The FTC is voting to use its leverage to make it easier for consumers to repair their phones.

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On Wednesday, the Federal Trade Commission voted unanimously to put more emphasis on the right of consumers to repair devices such as smartphones, home appliances, cars and even farm equipment, arguing that big businesses have cost consumers dearly. consumers by making these products more difficult to repair.

The five commissioners – two Republicans and three Democrats – voted to support a policy statement that promises to explore whether companies that make it harder for consumers to repair products violate antitrust or consumer laws, and step up l law enforcement against offenders.

“These types of restrictions can dramatically increase costs for consumers, stifle innovation, shut down business opportunities for independent repair shops, create unnecessary e-waste, delay timely repairs and undermine resilience,” Lina said. Khan, chairman of the committee. “The FTC has a range of tools it can use to eliminate illegal repair restrictions, and today’s policy statement would commit us to move forward on this issue with new vigor. “

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The committee’s vote on Wednesday is in line with President Biden’s policies to prioritize initiatives to increase competition among large companies and limit their power. In an executive order this month, Biden urged the commission to crack down on companies that make it harder for consumers to have their equipment or electronics repaired by third-party stores. He has targeted agricultural equipment manufacturers – tractor maker John Deere, for example – who use licensing agreements that prevent farmers from repairing their tractors themselves.

Wednesday’s vote was a victory for the “right to redress” movement, which has long advocated pro-redress policies at federal, state and local levels. Nathan Proctor, senior director of the Right to Repair campaign at the U.S. Public Interest Research Group, celebrated the agency’s decision in a statement.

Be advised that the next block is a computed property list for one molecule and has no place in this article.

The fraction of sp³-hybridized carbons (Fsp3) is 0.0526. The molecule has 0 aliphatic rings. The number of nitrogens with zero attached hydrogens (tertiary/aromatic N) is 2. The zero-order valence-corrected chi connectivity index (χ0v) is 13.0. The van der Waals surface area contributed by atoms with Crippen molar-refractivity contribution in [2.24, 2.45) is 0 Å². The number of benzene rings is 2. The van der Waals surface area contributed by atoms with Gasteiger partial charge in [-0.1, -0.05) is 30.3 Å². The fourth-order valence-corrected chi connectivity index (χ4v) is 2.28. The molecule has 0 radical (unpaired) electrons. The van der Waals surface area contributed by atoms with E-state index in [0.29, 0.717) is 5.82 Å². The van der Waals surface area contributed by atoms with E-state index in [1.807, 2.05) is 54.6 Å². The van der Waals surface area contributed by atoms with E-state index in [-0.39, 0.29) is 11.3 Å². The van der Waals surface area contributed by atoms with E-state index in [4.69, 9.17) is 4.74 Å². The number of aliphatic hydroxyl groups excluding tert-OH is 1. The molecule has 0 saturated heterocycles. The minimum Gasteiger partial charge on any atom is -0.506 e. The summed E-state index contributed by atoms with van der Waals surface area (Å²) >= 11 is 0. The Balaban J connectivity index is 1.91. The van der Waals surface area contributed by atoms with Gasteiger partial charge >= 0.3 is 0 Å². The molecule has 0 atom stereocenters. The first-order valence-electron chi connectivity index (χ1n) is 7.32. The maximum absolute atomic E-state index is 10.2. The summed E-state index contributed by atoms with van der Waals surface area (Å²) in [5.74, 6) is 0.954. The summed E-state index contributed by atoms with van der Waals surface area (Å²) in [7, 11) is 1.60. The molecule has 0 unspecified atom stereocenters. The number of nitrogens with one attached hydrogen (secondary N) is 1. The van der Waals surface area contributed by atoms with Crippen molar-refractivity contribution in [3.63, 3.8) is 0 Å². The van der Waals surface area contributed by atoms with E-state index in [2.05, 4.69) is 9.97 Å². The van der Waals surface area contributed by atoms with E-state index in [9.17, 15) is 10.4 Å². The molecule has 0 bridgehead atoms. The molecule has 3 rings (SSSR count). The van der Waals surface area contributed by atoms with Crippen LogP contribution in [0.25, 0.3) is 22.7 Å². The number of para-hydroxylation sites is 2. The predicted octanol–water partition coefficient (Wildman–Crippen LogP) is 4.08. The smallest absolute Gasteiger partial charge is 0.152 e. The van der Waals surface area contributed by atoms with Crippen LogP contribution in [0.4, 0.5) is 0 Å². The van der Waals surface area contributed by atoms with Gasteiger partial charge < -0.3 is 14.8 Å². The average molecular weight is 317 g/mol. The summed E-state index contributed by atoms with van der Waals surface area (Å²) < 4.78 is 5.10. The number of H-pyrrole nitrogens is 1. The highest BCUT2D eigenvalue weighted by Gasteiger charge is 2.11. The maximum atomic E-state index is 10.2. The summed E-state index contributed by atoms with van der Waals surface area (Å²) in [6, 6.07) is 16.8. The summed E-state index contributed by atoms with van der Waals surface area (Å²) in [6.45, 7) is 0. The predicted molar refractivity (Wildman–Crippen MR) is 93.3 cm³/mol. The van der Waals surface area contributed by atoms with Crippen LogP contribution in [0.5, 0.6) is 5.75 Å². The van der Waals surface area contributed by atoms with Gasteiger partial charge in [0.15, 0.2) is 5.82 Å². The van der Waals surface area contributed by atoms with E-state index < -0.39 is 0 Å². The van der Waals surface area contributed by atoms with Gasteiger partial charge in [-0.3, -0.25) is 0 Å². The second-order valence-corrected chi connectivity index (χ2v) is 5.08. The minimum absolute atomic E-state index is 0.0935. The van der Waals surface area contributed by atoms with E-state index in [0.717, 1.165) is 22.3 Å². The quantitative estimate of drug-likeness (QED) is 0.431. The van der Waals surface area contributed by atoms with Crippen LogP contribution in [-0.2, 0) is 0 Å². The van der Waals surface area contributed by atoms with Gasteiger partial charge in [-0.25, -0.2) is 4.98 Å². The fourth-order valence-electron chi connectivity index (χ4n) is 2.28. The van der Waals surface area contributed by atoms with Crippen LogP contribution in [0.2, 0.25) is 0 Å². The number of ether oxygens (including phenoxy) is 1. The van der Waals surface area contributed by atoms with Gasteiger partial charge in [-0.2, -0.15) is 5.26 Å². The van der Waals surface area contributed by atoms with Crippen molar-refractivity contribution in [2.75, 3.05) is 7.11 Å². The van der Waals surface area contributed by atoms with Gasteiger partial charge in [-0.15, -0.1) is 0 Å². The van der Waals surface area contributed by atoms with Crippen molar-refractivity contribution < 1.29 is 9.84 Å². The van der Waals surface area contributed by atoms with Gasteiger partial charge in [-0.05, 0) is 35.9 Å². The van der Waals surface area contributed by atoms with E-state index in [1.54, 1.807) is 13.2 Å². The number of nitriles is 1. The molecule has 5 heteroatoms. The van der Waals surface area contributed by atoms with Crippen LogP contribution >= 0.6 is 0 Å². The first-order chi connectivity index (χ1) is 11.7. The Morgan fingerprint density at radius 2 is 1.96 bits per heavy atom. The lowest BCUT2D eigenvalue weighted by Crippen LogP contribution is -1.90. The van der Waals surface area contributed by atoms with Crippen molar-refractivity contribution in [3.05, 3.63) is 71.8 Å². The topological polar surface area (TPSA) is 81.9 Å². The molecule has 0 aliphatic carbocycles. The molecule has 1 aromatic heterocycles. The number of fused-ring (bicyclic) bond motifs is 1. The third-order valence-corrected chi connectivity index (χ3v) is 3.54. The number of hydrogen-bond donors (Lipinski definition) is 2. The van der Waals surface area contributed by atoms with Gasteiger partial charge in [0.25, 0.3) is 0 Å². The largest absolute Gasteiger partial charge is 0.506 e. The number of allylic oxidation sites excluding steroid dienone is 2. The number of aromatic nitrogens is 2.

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“They are committed to helping states make it right to fix improvements and tackle illegal behavior by manufacturers,” Mr. Proctor said. “The FTC is no longer on the sidelines.”

But TechNet, an advocacy group representing tech companies like Google and Apple, criticized the commission’s decision, saying it would only compromise consumer safety.

“The FTC’s decision to put in place an efficient and secure system for consumers to repair products they rely on for their health, safety and well-being, including phones, computers, fire alarms, medical devices, and home security systems, will have many – permanent impacts on technology and cybersecurity, ”said Carl Holshouser, senior vice president of TechNet, in a statement.

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He sent a report to Congress in May, titled “Nixing the Fix,” in which he described how companies are designing products to be more difficult to repair and how they have narrowed down repair options to entice them. consumers to buy new products more frequently. There is “little evidence to support manufacturers’ justifications for repair restrictions,” according to the report.

He also noted that the limitations imposed by companies hurt the consumer, especially communities of color and low-income communities. According to the report, the cost of purchasing a new product or the difficulty of repairing a product may fall disproportionately on small businesses owned by people of color.

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